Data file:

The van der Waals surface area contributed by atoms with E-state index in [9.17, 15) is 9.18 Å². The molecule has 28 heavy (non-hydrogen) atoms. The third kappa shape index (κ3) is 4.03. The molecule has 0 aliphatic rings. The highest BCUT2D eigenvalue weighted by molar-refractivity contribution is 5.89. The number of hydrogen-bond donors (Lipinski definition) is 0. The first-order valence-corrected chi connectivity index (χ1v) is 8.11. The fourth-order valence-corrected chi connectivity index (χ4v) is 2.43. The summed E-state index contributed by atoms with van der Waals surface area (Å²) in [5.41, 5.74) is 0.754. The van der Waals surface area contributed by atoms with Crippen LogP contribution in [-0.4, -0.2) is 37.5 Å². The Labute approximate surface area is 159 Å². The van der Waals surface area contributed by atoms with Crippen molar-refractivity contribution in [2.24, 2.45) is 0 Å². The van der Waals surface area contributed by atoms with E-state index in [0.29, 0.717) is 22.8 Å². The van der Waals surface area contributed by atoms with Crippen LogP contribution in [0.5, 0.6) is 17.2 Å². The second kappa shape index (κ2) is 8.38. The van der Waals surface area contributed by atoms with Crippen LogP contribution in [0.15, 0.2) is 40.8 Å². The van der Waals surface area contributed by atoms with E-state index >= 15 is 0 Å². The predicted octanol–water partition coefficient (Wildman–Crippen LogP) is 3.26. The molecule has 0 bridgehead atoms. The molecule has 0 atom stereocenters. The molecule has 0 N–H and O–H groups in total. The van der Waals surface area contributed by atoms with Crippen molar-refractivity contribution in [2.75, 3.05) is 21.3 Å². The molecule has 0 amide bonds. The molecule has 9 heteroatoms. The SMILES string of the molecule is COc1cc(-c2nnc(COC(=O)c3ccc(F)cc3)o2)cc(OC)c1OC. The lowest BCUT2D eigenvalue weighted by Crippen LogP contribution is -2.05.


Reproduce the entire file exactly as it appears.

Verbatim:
The van der Waals surface area contributed by atoms with E-state index in [9.17, 15) is 9.18 Å². The molecule has 28 heavy (non-hydrogen) atoms. The third kappa shape index (κ3) is 4.03. The molecule has 0 aliphatic rings. The highest BCUT2D eigenvalue weighted by molar-refractivity contribution is 5.89. The number of hydrogen-bond donors (Lipinski definition) is 0. The first-order valence-corrected chi connectivity index (χ1v) is 8.11. The fourth-order valence-corrected chi connectivity index (χ4v) is 2.43. The summed E-state index contributed by atoms with van der Waals surface area (Å²) in [5.41, 5.74) is 0.754. The van der Waals surface area contributed by atoms with Crippen LogP contribution in [-0.4, -0.2) is 37.5 Å². The Labute approximate surface area is 159 Å². The van der Waals surface area contributed by atoms with Crippen molar-refractivity contribution in [2.24, 2.45) is 0 Å². The van der Waals surface area contributed by atoms with E-state index in [0.29, 0.717) is 22.8 Å². The van der Waals surface area contributed by atoms with Crippen LogP contribution in [0.5, 0.6) is 17.2 Å². The second kappa shape index (κ2) is 8.38. The van der Waals surface area contributed by atoms with Crippen LogP contribution in [0.15, 0.2) is 40.8 Å². The van der Waals surface area contributed by atoms with E-state index >= 15 is 0 Å². The predicted octanol–water partition coefficient (Wildman–Crippen LogP) is 3.26. The molecule has 0 bridgehead atoms. The molecule has 0 atom stereocenters. The molecule has 0 N–H and O–H groups in total. The van der Waals surface area contributed by atoms with Crippen molar-refractivity contribution in [2.75, 3.05) is 21.3 Å². The molecule has 0 amide bonds. The molecule has 9 heteroatoms. The SMILES string of the molecule is COc1cc(-c2nnc(COC(=O)c3ccc(F)cc3)o2)cc(OC)c1OC. The lowest BCUT2D eigenvalue weighted by Crippen LogP contribution is -2.05.